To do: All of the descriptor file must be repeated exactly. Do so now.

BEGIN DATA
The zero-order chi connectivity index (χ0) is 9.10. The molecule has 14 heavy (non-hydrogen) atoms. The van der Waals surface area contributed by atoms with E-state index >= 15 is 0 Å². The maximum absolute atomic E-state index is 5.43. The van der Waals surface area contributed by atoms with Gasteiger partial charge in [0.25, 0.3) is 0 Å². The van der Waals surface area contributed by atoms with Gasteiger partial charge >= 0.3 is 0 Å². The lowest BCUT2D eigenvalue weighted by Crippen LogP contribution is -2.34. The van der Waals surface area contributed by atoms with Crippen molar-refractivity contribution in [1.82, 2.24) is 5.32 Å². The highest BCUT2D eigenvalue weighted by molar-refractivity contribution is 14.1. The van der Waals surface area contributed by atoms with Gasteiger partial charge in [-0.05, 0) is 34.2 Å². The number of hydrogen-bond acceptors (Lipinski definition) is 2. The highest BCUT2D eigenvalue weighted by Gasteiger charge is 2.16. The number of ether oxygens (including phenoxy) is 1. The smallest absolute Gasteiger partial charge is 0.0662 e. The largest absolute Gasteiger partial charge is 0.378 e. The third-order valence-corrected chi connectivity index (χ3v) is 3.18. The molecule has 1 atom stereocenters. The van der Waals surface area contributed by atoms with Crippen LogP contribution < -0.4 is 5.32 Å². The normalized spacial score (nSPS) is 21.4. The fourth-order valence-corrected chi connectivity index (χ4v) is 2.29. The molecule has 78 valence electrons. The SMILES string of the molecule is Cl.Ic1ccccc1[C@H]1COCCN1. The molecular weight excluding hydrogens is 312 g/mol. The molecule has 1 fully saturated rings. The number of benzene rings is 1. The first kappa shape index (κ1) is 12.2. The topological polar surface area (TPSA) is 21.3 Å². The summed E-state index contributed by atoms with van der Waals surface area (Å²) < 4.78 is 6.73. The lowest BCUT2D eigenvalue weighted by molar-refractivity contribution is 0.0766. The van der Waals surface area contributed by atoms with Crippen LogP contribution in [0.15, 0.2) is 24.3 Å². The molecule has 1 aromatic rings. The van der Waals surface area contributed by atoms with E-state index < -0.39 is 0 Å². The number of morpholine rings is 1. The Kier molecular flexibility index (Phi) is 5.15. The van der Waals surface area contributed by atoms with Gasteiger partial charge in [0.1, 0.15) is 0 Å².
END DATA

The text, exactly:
The zero-order chi connectivity index (χ0) is 9.10. The molecule has 14 heavy (non-hydrogen) atoms. The van der Waals surface area contributed by atoms with E-state index >= 15 is 0 Å². The maximum absolute atomic E-state index is 5.43. The van der Waals surface area contributed by atoms with Gasteiger partial charge in [0.25, 0.3) is 0 Å². The van der Waals surface area contributed by atoms with Gasteiger partial charge >= 0.3 is 0 Å². The lowest BCUT2D eigenvalue weighted by Crippen LogP contribution is -2.34. The van der Waals surface area contributed by atoms with Crippen molar-refractivity contribution in [1.82, 2.24) is 5.32 Å². The highest BCUT2D eigenvalue weighted by molar-refractivity contribution is 14.1. The van der Waals surface area contributed by atoms with Gasteiger partial charge in [-0.05, 0) is 34.2 Å². The number of hydrogen-bond acceptors (Lipinski definition) is 2. The highest BCUT2D eigenvalue weighted by Gasteiger charge is 2.16. The number of ether oxygens (including phenoxy) is 1. The smallest absolute Gasteiger partial charge is 0.0662 e. The largest absolute Gasteiger partial charge is 0.378 e. The third-order valence-corrected chi connectivity index (χ3v) is 3.18. The molecule has 1 atom stereocenters. The van der Waals surface area contributed by atoms with Crippen LogP contribution < -0.4 is 5.32 Å². The normalized spacial score (nSPS) is 21.4. The fourth-order valence-corrected chi connectivity index (χ4v) is 2.29. The molecule has 78 valence electrons. The SMILES string of the molecule is Cl.Ic1ccccc1[C@H]1COCCN1. The molecular weight excluding hydrogens is 312 g/mol. The molecule has 1 fully saturated rings. The number of benzene rings is 1. The first kappa shape index (κ1) is 12.2. The topological polar surface area (TPSA) is 21.3 Å². The summed E-state index contributed by atoms with van der Waals surface area (Å²) < 4.78 is 6.73. The lowest BCUT2D eigenvalue weighted by molar-refractivity contribution is 0.0766. The van der Waals surface area contributed by atoms with Crippen LogP contribution in [0.15, 0.2) is 24.3 Å². The molecule has 1 aromatic rings. The van der Waals surface area contributed by atoms with E-state index < -0.39 is 0 Å². The number of morpholine rings is 1. The Kier molecular flexibility index (Phi) is 5.15. The van der Waals surface area contributed by atoms with Gasteiger partial charge in [0.1, 0.15) is 0 Å².